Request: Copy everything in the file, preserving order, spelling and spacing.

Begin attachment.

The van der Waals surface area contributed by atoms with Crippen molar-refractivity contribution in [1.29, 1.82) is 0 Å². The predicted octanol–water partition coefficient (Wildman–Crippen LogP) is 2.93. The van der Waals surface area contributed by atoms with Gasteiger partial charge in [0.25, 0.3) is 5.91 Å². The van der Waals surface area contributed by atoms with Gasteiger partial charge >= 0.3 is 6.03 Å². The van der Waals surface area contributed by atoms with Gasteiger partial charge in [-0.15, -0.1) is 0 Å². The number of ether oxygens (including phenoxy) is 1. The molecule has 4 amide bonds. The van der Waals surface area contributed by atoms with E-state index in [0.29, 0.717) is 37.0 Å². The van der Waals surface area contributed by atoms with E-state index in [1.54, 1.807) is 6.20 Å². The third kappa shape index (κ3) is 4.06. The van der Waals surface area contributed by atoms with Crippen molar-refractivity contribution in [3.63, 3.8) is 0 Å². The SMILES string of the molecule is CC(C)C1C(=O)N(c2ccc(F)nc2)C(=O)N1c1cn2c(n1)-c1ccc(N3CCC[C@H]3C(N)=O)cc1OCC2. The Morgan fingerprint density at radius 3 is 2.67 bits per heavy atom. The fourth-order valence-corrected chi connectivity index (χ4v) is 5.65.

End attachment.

The van der Waals surface area contributed by atoms with Crippen molar-refractivity contribution in [1.29, 1.82) is 0 Å². The predicted octanol–water partition coefficient (Wildman–Crippen LogP) is 2.93. The van der Waals surface area contributed by atoms with Gasteiger partial charge in [0.25, 0.3) is 5.91 Å². The van der Waals surface area contributed by atoms with Gasteiger partial charge >= 0.3 is 6.03 Å². The van der Waals surface area contributed by atoms with Gasteiger partial charge in [-0.15, -0.1) is 0 Å². The number of ether oxygens (including phenoxy) is 1. The molecule has 4 amide bonds. The van der Waals surface area contributed by atoms with E-state index in [0.29, 0.717) is 37.0 Å². The van der Waals surface area contributed by atoms with E-state index in [1.54, 1.807) is 6.20 Å². The third kappa shape index (κ3) is 4.06. The van der Waals surface area contributed by atoms with Crippen molar-refractivity contribution in [3.63, 3.8) is 0 Å². The SMILES string of the molecule is CC(C)C1C(=O)N(c2ccc(F)nc2)C(=O)N1c1cn2c(n1)-c1ccc(N3CCC[C@H]3C(N)=O)cc1OCC2. The Morgan fingerprint density at radius 3 is 2.67 bits per heavy atom. The fourth-order valence-corrected chi connectivity index (χ4v) is 5.65.